Singapore’s Construction And Manufacturing Sectors Lead APAC In Sustainability – Autodesk

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Singapore takes the lead as the only country in APAC to achieve two out of the five United Nations Sustainable Development Goals, according to latest research report by Autodesk.

A new research report by Autodesk, Inc., in collaboration with Frost & Sullivan titled, Enabling a Sustainable Future through Digitalisation: Trends driving the Design & Manufacturing and Architecture, Engineering and Construction Industries in APAC surveys companies across architecture, engineering, construction, design and manufacturing (AEC and D&M) industries to determine current factors driving sustainability across APAC.

Out of the nine countries surveyed, Singapore leads as the only country that has achieved two out of the five United Nations Sustainable Development Goals (SDGs) that are impacted by the AEC and D&M sectors. The SDGs achieved were ‘Affordable and Clean Energy’ and ‘Industry, Innovation, and Infrastructure’. Singapore is also close to achieving a third SDG, ‘Sustainable Cities and Communities’.

These results are a testament to the nation’s sustainability efforts to ramp up capabilities in these sectors. Trailing behind the city-state are India, Japan, New Zealand, and the Philippines, which have each achieved one of the five SDGs.

Singapore Leads The Charge For Sustainable Development In Construction And Manufacturing

The massive impact on climate change, driven by the increasing consumption of energy and materials, is accelerating the demand for sustainability across the AEC and D&M sectors. APAC now contributes 53 percent of global greenhouse gas (GHG) emissions, with manufacturing and construction industries accounting for 17 percent of total emissions.

Singapore is no exception to this trend, contributing around 0.1 percent to global carbon emissions and ranking 27 out of 142 countries in terms of emissions per capita, higher than Malaysia, India, and the Philippines. Buildings alone account for more than 20 percent of the nation’s carbon emissions.

Despite its small land size, Singapore has made a concerted push in driving sustainable impact across construction and manufacturing. For instance, the Resource Efficiency Grant for Energy aims to support manufacturing facilities and data centres to be more energy efficient. Additionally, initiatives were established to have green buildings make up 80 percent of Singapore’s building stock by 2030. These efforts are also accompanied by low-carbon research and innovation to catalyse progress.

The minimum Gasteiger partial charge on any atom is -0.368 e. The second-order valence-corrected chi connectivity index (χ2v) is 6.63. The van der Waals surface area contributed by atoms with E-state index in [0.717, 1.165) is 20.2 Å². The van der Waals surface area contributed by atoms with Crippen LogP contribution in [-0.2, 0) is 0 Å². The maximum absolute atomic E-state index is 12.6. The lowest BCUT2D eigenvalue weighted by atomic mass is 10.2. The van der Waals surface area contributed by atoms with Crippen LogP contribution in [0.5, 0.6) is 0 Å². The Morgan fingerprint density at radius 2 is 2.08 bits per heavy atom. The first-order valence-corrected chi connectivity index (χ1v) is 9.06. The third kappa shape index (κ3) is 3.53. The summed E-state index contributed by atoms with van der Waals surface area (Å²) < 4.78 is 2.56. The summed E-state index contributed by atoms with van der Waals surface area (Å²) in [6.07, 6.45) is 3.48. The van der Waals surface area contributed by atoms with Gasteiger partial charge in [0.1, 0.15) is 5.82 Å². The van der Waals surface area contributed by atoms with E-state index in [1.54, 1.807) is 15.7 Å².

“As a dense, urban nation, Singapore has had to overcome great odds to emerge as a front-runner in achieving these three SDGs. A combination of policy and capacity-building initiatives has enabled its AEC and D&M sectors to make substantial headways towards a net-zero future, without compromising economic and business growth. Singapore’s efforts can serve as an example for APAC countries struggling to suppress the increase of GHG emissions driven by high economic growth,” said Haresh Khoobchandani, vice President, APAC, Autodesk.

Digital Adoption Is A Critical Enabler For Sustainability

Compliance to standards related to energy consumption and emissions reductions requires increased monitoring, measuring, reporting and verification – which data can provide.

According to Khoobchandani, efficient and structured data management is important to achieving sustainability goals. “Digital technologies are providing a bridge to approach sustainability challenges in a new way. Key environmental issues such as climate change, resource depletion, and environmental protection are being addressed through digital solutions, paving the way for the design and make of safer, healthier and more resilient products and places.”

Advanced technologies such as building information modelling (BIM), generative design, and digital twin can boost predictive capabilities, optimise resources, save costs, and improve efficiency. These tools have created buildings that are more sustainable, perform better, and ultimately last longer. Digital tools can also help to ensure sustainability standards and optimisations are met, such as those outlined in the Singapore Building and Construction Authority Green Mark standard.

Ravi Krishnaswamy, Senior Vice President, Energy & Environment; Industrial of APAC at Frost & Sullivan, added, “With increasing focus on adopting sustainable development goals and gaining a competitive advantage, digital technologies are driving the convergence necessary for achieving a balanced growth between business and environment. Digitalisation has emerged as one of the top strategy agendas for many corporations worldwide.

“Companies are increasingly adopting digital solutions for compliance related data measurement and reporting, easy collaboration with supply-chain partners, data on low-carbon materials, and machine-learning and artificial-intelligence capabilities for improving their sustainability quotient.”

Although Singapore is ahead in terms of SDGs within the AEC and D&M realms, the city-state has some distance to go before achieving true net-zero. Action must now be taken to embrace digitalisation as an enabling pillar and increase the commitment towards sustainability, contributing to the global cause while upholding often divergent stakeholder interests.

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Featured photo: Aerial photography of green buildings  by CHUTTERSNAP on Unsplash

 

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